Log in

Robot Chicken: Star Wars (DVD Review)

15 Jun, 2008 By: John Latchem

Robot Chicken Star Wars

Prebook 6/17/08; Street 7/22/08
Animated Comedy
$14.97 DVD
Not rated.
Voices of Seth Green, Seth MacFarlane, Breckin Meyer, Malcolm McDowell, Conan O’Brien, Robert Smigel, Ahmed Best, George Lucas.

It can’t be said that “Star Wars” fans don’t appreciate a good parody of their favorite saga. Only a troupe of real fans could assemble something as witty and spot-on as this collection of spoofs from Adult Swim’s “Robot Chicken.”

As it is with the regular series, the creators — led by Seth Green, who won an Annie Award for directing it — find their primary inspiration in re-casting the Star Wars characters in everyday situations, re-imagining scenes from the film with the mundane moments we don’t see. For example, the Walrus Man who gets his arm cut off by Obi-Wan Kenobi in the cantina in Episode IV, it is explained, was a simple architect who worked across the street and stopped in for a quick drink while his buddy decided to have a little fun with the fact that no one could understand his alien language.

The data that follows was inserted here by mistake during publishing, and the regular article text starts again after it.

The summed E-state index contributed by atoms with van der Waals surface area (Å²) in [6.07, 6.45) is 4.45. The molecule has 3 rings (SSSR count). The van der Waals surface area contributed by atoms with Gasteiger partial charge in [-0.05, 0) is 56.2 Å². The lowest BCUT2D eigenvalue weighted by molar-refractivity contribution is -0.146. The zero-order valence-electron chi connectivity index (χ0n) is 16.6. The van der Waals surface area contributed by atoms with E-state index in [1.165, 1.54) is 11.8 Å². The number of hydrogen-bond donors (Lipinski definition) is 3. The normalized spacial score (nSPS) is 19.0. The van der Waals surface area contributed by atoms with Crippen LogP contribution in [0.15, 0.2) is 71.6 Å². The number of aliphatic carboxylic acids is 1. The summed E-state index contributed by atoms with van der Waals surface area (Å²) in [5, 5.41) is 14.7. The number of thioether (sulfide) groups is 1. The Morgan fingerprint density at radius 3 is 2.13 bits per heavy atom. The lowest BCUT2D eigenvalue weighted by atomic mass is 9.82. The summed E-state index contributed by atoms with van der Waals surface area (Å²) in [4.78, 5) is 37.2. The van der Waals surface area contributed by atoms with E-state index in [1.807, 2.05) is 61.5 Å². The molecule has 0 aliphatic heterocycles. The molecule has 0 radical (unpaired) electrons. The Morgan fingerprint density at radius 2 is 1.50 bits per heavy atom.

The special has the most fun with the Emperor. As voiced by “Family Guy” creator Seth MacFarlane, Palpatine morphs into a variation of Stewie Griffin — a sarcastic bureaucrat more interested in a good time than the nitty gritty details of running the galaxy. In one sketch, he interrupts a meeting to take a phone call from Darth Vader and doesn’t know quite how to react to the news that the Rebels blew up the Death Star. In another, he tries to convince construction workers on the second Death Star (a nod to Clerks) to stop making so much noise while he’s berating Luke Skywalker with his evil voice.

Other sketches detail Boba Fett taunting a carbonite-frozen Han Solo, a bizarre Ice Capades adaptation of The Empire Strikes Back, and Darth Vader finally ridding himself of Jar Jar Binks.

Behind-the-scenes material dominates the DVD. The sheer number of aborted storyboards and unused audio should make us grateful for what made it into the final show. Most interesting are the glimpses at the lengthy stop-motion animation process, including the creation of the sets and puppets.

This DVD is a must-have for fans of “Star Wars” and “Robot Chicken.”

Add Comment